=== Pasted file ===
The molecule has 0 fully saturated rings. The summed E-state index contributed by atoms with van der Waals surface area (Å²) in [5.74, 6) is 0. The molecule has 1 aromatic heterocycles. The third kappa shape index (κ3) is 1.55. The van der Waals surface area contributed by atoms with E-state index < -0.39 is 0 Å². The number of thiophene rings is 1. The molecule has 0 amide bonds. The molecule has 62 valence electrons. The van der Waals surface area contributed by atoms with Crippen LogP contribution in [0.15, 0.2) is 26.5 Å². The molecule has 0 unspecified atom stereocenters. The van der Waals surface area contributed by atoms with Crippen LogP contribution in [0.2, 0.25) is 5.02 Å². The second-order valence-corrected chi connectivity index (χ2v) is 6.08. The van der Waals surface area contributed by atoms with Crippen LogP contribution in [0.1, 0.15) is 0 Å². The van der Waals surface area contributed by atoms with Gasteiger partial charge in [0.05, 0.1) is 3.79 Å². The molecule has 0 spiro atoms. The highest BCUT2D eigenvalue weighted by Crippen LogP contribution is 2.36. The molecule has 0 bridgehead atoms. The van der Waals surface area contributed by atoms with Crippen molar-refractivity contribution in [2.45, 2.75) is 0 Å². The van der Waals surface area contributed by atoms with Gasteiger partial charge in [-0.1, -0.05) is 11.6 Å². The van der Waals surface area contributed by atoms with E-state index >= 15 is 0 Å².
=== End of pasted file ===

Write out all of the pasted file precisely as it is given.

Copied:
The molecule has 0 fully saturated rings. The summed E-state index contributed by atoms with van der Waals surface area (Å²) in [5.74, 6) is 0. The molecule has 1 aromatic heterocycles. The third kappa shape index (κ3) is 1.55. The van der Waals surface area contributed by atoms with E-state index < -0.39 is 0 Å². The number of thiophene rings is 1. The molecule has 0 amide bonds. The molecule has 62 valence electrons. The van der Waals surface area contributed by atoms with Crippen LogP contribution in [0.15, 0.2) is 26.5 Å². The molecule has 0 unspecified atom stereocenters. The van der Waals surface area contributed by atoms with Crippen LogP contribution in [0.2, 0.25) is 5.02 Å². The second-order valence-corrected chi connectivity index (χ2v) is 6.08. The van der Waals surface area contributed by atoms with Crippen LogP contribution in [0.1, 0.15) is 0 Å². The van der Waals surface area contributed by atoms with Gasteiger partial charge in [0.05, 0.1) is 3.79 Å². The molecule has 0 spiro atoms. The highest BCUT2D eigenvalue weighted by Crippen LogP contribution is 2.36. The molecule has 0 bridgehead atoms. The van der Waals surface area contributed by atoms with Crippen molar-refractivity contribution in [2.45, 2.75) is 0 Å². The van der Waals surface area contributed by atoms with Gasteiger partial charge in [-0.1, -0.05) is 11.6 Å². The van der Waals surface area contributed by atoms with E-state index >= 15 is 0 Å².